I got a good comment on the Husserl stuff by email from anders:
Husserl seems preoccupied with verbal names for inauthentic numbers. The traditional way that people have kept inauthentic numbers stable is
by assigning them to locations on their body, with a reproducible
procedure for assigning number to location. The verbal names in many
cultures reference the body part associated with that number.
Embarrassingly I emailed back to ask for examples of this arcane technology of 'assigning them to locations on their body', and then immediately remembered that, um, counting on your fingers exists. But there are more interesting variations, as documented in 12 Mind Blowing Number Systems From Other Languages (I only use the finest reputable sources on this notebook... seriously though it's reasonably good for a listicle). Toes, for example, if you want to get out of Husserl's 'authentic representation' range. Or 'the next man's toes' if you want to count higher:
Tzotzil, a Mayan language spoken in Mexico, has a vigesimal, or base-20, counting system. Why might a base-20 system come about? Fingers and toes! For numbers above 20, you refer to the digits of the next full man (vinik). Twenty-one is jun scha'vinik (first digit of the second man), 42 is chib yoxvinik (second digit of the third man), and 70 is lajuneb chanvinik (tenth digit of the fourth man).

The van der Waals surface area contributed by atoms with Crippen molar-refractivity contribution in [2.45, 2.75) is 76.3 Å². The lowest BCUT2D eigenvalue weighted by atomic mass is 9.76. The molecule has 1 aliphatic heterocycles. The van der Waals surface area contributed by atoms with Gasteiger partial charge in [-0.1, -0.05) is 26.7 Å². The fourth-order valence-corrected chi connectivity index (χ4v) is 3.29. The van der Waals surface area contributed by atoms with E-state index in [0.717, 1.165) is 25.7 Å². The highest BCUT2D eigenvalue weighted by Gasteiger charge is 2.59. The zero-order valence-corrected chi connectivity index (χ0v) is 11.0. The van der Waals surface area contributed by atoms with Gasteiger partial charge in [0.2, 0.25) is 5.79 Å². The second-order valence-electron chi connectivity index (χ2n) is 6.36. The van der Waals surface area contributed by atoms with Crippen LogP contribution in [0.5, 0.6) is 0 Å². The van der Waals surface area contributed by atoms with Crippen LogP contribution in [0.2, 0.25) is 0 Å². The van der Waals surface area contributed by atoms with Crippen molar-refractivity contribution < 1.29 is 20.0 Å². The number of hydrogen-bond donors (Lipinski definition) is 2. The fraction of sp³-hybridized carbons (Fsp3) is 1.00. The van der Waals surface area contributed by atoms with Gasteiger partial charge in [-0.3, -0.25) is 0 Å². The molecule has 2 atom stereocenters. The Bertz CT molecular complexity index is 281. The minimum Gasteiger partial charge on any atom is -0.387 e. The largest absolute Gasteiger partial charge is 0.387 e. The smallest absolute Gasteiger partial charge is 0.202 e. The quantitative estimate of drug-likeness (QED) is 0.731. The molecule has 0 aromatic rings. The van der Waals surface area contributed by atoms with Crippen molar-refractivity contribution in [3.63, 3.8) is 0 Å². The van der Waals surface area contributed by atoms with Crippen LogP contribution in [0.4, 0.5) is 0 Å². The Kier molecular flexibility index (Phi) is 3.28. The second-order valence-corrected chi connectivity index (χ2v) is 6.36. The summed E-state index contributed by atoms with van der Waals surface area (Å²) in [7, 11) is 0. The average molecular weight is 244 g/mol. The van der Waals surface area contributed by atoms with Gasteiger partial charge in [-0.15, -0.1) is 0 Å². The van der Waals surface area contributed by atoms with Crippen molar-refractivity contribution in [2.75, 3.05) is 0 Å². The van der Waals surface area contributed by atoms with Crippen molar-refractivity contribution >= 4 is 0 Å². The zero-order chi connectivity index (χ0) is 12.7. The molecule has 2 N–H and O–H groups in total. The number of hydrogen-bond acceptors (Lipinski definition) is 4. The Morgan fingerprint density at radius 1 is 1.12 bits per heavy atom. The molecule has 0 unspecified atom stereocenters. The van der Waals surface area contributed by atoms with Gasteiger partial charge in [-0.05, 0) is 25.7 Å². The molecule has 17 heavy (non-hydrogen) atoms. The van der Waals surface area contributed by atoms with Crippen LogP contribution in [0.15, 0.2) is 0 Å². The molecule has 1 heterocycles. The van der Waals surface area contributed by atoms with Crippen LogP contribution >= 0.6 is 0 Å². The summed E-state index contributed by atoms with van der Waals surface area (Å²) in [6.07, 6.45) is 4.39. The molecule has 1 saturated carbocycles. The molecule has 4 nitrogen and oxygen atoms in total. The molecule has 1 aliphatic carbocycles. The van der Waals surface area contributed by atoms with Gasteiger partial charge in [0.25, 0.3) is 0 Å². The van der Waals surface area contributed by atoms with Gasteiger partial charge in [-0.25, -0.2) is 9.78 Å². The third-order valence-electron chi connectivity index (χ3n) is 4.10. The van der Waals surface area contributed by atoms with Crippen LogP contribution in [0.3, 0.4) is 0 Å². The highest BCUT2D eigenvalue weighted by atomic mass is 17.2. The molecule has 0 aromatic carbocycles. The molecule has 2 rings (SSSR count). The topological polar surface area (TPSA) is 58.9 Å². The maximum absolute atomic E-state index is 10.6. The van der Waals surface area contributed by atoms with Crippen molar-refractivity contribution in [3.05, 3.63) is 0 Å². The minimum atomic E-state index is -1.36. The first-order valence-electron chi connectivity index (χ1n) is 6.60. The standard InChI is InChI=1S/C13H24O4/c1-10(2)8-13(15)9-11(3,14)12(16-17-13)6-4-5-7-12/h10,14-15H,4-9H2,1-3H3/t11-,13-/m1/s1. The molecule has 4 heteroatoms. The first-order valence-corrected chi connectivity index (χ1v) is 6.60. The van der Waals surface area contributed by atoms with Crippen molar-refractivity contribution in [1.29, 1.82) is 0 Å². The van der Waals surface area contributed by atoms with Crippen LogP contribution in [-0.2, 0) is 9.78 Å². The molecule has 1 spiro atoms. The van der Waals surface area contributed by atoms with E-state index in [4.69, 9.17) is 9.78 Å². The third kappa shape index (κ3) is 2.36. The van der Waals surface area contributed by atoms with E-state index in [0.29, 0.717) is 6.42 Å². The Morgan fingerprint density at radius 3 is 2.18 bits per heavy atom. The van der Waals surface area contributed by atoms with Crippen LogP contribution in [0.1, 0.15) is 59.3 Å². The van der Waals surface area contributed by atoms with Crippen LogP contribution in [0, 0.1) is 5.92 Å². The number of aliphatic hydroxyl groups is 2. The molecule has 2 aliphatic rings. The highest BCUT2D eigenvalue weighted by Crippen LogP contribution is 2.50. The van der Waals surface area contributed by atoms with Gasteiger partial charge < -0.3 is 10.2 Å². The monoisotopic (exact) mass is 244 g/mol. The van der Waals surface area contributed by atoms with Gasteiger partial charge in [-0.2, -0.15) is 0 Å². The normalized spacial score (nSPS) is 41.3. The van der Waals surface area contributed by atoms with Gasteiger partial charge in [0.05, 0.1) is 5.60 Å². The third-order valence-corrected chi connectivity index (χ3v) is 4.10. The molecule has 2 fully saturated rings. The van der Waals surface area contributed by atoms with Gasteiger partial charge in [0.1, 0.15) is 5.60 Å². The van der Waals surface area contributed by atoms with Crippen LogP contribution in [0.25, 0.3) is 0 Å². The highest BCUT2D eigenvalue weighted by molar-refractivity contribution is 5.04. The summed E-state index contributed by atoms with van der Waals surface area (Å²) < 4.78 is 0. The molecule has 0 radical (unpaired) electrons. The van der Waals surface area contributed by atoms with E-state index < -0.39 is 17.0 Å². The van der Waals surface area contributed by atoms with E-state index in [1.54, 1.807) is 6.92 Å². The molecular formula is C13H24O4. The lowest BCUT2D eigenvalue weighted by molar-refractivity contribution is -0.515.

Or whatever this is:
This is from the Oksapmin language of Papua New Guinea.
Anders sent another good link, about a base-6 number system in another New Guinea language, Ngkolmpu. Why 6? Yams, apparently, which are culturally important and can be arranged into a kind of flower shape of six for counting purposes. This language has number names extending to 6^5 = 7776.